With many horror games sticking to jump scares or gore-filled terror, Resident Evil Village is a reminder that weird can still be frightening.
One of Resident Evil Village‘s most notable praises from critics is that the game manages to blend together different horror themes. This leads to an extraordinarily strange adventure that isn’t afraid to embrace some of its genre’s odd tropes. After all, it isn’t every day that modern horror games feature giant vampire women, Dracula-inspired castles and human-fish hybrids.
The main way that Village plays with the stranger sides of horror is through the designs of its characters. Yet, the game doesn’t let that get in the way of creating some truly terrifying experiences for its players. Horror can be weird while still being scary, and that point is on display in Resident Evil Village. Like other survival-horror games, Village traps players in a desperate, unknown scenario that they must unravel to survive.
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Right out of the gate, players are attacked by a pack of classic monsters: lycans. Seeing these creatures in a contemporary horror game is certainly rare and it’s usually not meant to scare the player. However, it’s undeniable that movie monsters like werewolves, lycans and vampires are simply part of horror’s history. Village isn’t afraid to recognize that genre lineage nor is it afraid to re-imagine key aspects as well.
The internet’s favorite vampire, Lady Dimitrescu, has a castle clearly inspired by gothic horror, and the character herself is clearly based on Dracula-like vampires. She has an extravagant personality that masks a cold and ruthless killer underneath. Castle Dimitrescu is meant to hearken back to Resident Evil‘s roots, with the main character hiding from an unstoppable hunter in a grand chateau. Also, this sequence of the game serves as Resident Evil‘s chance to reinvent vampires, giving Lady Dimitrescu a unique and striking appearance.
Some of Resident Evil Village‘s areas draw upon Lovecraft-styled psychological horror, while others lean into the action-horror of games like Resident Evil 5. This combination of genres has made the game feel somewhat disjointed to critics, though others have praised the wildly different tones and enemies that a melting pot of horror brings. This eccentric design extends to more than just classic tropes however, as some of the character concepts in this game are their own unique kind of weirdness.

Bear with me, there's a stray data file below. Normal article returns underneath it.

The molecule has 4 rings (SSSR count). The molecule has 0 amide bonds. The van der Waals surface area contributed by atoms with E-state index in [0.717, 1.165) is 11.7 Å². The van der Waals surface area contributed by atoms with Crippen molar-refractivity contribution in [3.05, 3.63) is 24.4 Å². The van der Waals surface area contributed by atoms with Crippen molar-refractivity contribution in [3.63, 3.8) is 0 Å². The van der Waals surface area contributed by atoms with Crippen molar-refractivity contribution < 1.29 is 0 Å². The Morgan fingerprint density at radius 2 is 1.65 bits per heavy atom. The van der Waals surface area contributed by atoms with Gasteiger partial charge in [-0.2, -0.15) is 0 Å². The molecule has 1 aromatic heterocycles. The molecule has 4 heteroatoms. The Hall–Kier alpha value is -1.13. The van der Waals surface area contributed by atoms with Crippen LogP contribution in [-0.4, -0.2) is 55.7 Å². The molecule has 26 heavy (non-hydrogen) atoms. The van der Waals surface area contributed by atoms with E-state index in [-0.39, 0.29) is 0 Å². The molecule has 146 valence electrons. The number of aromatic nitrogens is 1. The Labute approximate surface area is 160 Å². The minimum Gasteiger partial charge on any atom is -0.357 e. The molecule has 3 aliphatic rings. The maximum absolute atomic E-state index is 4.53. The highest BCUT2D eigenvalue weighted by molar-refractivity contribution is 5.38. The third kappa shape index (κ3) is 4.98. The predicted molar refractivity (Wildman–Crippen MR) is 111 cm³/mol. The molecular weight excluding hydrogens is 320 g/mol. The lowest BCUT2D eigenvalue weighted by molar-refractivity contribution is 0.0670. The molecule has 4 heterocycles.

Donna Beneviento is one of the three main antagonists in the game. Without getting into spoilers, she mainly communicates through her puppet, Angie. Originally a doll-maker, Donna Beneviento seems much more like a Bloodborne villain than what’s been seen in older Resident Evil titles. Still, she fits right into the game’s overall gothic and occult horror focus. The concept and Donna’s design make the character unnervingly creepy.
This choice to lean more into abstract or creative designs for characters works so well in a horror game. Making the world around the player feel disconnected from their expectations, even slightly, can throw them off balance and unnerve them. Resident Evil has always managed to create a terrifying atmosphere that keeps players on edge during gameplay. Village does this as well, though it does it by blending the unnatural with the unexpected.
Village has garnered tons of comparisons to Resident Evil 4, mainly due to the game’s similar focus on horde battles and the gothic atmosphere. Another way in which these two games are similar is with how they both use Resident Evil‘s horror setting to play with unique concepts and moments. For example, the shopkeepers in both games are absurd and unnerving caricatures that have a habit of showing up where the player least expects them.
These absurd undertones don’t detract from the horror though. Certain parts of Village can feel less scary compared to others, however this is more due to how the title is constantly shifting genres. More horror games should turn to the bizarre, as it can lead to memorable designs and moments that stick out from almost anything else that players experience.
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